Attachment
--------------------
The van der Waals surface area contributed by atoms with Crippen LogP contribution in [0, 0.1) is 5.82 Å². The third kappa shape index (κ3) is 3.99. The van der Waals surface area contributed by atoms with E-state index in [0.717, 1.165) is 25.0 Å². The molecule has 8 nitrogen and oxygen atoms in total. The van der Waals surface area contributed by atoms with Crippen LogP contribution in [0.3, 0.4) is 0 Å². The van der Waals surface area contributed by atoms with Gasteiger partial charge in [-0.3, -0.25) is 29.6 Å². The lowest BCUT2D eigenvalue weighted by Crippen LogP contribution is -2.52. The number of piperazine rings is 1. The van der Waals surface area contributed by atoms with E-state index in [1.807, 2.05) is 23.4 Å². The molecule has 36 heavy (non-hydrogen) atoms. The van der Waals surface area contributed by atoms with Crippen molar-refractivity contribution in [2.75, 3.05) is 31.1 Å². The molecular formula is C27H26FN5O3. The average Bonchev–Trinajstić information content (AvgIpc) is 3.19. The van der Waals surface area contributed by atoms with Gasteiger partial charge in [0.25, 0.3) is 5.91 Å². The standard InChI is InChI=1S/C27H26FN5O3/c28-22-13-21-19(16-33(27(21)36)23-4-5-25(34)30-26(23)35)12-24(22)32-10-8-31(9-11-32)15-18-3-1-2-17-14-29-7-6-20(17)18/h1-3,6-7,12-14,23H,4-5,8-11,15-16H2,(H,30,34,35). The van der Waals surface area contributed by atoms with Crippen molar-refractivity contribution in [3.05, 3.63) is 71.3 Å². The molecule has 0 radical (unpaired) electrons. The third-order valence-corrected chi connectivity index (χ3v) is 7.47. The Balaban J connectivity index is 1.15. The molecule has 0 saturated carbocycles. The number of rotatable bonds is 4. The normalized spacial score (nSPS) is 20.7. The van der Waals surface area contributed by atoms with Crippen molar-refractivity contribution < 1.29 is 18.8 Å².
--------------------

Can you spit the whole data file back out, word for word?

The van der Waals surface area contributed by atoms with Crippen LogP contribution in [0, 0.1) is 5.82 Å². The third kappa shape index (κ3) is 3.99. The van der Waals surface area contributed by atoms with E-state index in [0.717, 1.165) is 25.0 Å². The molecule has 8 nitrogen and oxygen atoms in total. The van der Waals surface area contributed by atoms with Crippen LogP contribution in [0.3, 0.4) is 0 Å². The van der Waals surface area contributed by atoms with Gasteiger partial charge in [-0.3, -0.25) is 29.6 Å². The lowest BCUT2D eigenvalue weighted by Crippen LogP contribution is -2.52. The number of piperazine rings is 1. The van der Waals surface area contributed by atoms with E-state index in [1.807, 2.05) is 23.4 Å². The molecule has 36 heavy (non-hydrogen) atoms. The van der Waals surface area contributed by atoms with Crippen molar-refractivity contribution in [2.75, 3.05) is 31.1 Å². The molecular formula is C27H26FN5O3. The average Bonchev–Trinajstić information content (AvgIpc) is 3.19. The van der Waals surface area contributed by atoms with Gasteiger partial charge in [0.25, 0.3) is 5.91 Å². The standard InChI is InChI=1S/C27H26FN5O3/c28-22-13-21-19(16-33(27(21)36)23-4-5-25(34)30-26(23)35)12-24(22)32-10-8-31(9-11-32)15-18-3-1-2-17-14-29-7-6-20(17)18/h1-3,6-7,12-14,23H,4-5,8-11,15-16H2,(H,30,34,35). The van der Waals surface area contributed by atoms with Crippen molar-refractivity contribution in [3.05, 3.63) is 71.3 Å². The molecule has 0 radical (unpaired) electrons. The third-order valence-corrected chi connectivity index (χ3v) is 7.47. The Balaban J connectivity index is 1.15. The molecule has 0 saturated carbocycles. The number of rotatable bonds is 4. The normalized spacial score (nSPS) is 20.7. The van der Waals surface area contributed by atoms with Crippen molar-refractivity contribution < 1.29 is 18.8 Å².